Rami Shafi - Founder and Director

Originally from Palma de Mallorca, Spain, Rami spent a majority of his childhood growing up in Orlando, Florida since the age of three. It was during this time that he developed a love for the performing arts of singing, acting, and especially dance. For as long as he can remember he has had a fascination with the human body and movement. He began break dancing and starring in musical theatre performances in middle school and continued until he went to Florida State University to receive his BFA in Dance. Past credits include: Gaston in Beauty and the Beast, Seymour Krelborn in Little Shop of Horrors, Nicely-Nicely Johnson in Guys and Dolls, Munkustrap in CATS, Bickle in Footloose, Moose in Crazy for You, Harry in Chicago, Perchik in Fiddler on the Roof, and Charlie in The Best Christmas Pageant Ever. 
He moved to New York City in 2013 straight from college with just $50 in his pocket and no plan whatsoever other than to find a way to dance and perform. He spent his first two years in the city dancing for Christina Noel and the Creature and freelancing on the side. He has been seen in performances with Abraham in Motion as well as on screen in Final Destination 4, The Get Down, and various other short films and music videos.

Following a hamstring injury that forced him to take a break from dancing, Rami focused on his second love of documenting. Pedestrian Wanderlust began on March 8th, 2016 on an impulse to shoot a short dance video while walking through the West Village with his girlfriend Kristian and best friend Aaron. Rami was inspired by the charm of Gay Street and asked Aaron to dance from the end of the street towards him. The resulting 45 second video became the first Pedestrian Wanderlust film. Inspired by the footage for its representation of who Aaron was as a person and dancer, he had an immediate vision of creating a video portrait series of improvised dance in public spaces that showcased the “movement identity” of dancers in a context where they have complete freedom of expression. The series would also highlight the beautiful city of New York and the interesting interactions (or lack of interactions) between the dancers and other pedestrians on the street.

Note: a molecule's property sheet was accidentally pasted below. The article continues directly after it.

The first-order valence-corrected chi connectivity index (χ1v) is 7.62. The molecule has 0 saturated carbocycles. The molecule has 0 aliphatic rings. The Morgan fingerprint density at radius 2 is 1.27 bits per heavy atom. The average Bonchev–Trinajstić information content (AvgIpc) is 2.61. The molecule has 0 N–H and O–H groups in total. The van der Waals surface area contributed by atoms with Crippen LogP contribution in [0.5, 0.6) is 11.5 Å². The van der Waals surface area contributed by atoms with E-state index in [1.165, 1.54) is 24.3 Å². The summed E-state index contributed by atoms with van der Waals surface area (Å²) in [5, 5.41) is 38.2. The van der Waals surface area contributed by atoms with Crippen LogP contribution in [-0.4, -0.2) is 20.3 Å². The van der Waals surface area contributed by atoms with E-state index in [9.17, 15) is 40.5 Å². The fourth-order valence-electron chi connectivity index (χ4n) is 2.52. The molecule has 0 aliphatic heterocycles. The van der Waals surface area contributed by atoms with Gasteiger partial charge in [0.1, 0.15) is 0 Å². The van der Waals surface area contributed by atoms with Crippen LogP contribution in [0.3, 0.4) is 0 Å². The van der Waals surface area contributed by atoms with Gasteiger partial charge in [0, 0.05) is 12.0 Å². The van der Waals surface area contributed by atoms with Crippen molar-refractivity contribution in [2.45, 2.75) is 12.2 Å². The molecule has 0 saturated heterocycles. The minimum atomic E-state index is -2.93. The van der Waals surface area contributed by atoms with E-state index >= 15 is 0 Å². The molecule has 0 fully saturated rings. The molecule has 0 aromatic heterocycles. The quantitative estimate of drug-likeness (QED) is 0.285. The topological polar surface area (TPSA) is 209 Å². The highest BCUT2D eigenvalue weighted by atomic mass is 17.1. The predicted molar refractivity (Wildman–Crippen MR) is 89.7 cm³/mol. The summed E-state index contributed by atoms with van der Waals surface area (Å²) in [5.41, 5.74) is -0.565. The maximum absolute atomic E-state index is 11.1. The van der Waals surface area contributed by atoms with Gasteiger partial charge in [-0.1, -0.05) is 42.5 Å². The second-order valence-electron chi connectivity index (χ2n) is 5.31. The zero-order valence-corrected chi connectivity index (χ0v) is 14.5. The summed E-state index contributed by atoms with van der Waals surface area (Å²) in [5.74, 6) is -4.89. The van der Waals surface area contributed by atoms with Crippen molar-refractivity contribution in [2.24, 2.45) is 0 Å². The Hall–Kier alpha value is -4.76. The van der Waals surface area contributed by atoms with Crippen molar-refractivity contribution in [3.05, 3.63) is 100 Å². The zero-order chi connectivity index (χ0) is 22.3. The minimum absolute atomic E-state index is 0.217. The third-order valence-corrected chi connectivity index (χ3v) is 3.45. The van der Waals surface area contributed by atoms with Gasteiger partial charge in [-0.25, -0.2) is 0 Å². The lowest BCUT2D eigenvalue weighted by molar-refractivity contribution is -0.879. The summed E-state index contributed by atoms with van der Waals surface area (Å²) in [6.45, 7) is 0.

"It's the dance we do in our heads as we walk down the street listening to music brought to life." -Rami

Since then, the project has snowballed into the movement movement that it is today aimed at bringing communities together through dance. Rami has collaborated with over 250 dancers and has expanded his vision with plans to travel the world and celebrate a diversity of dancers across the globe. In his spare time, Rami does personal training and operates his balloon twisting company Twist Entertainers while freelancing performance opportunities for acting and dancing.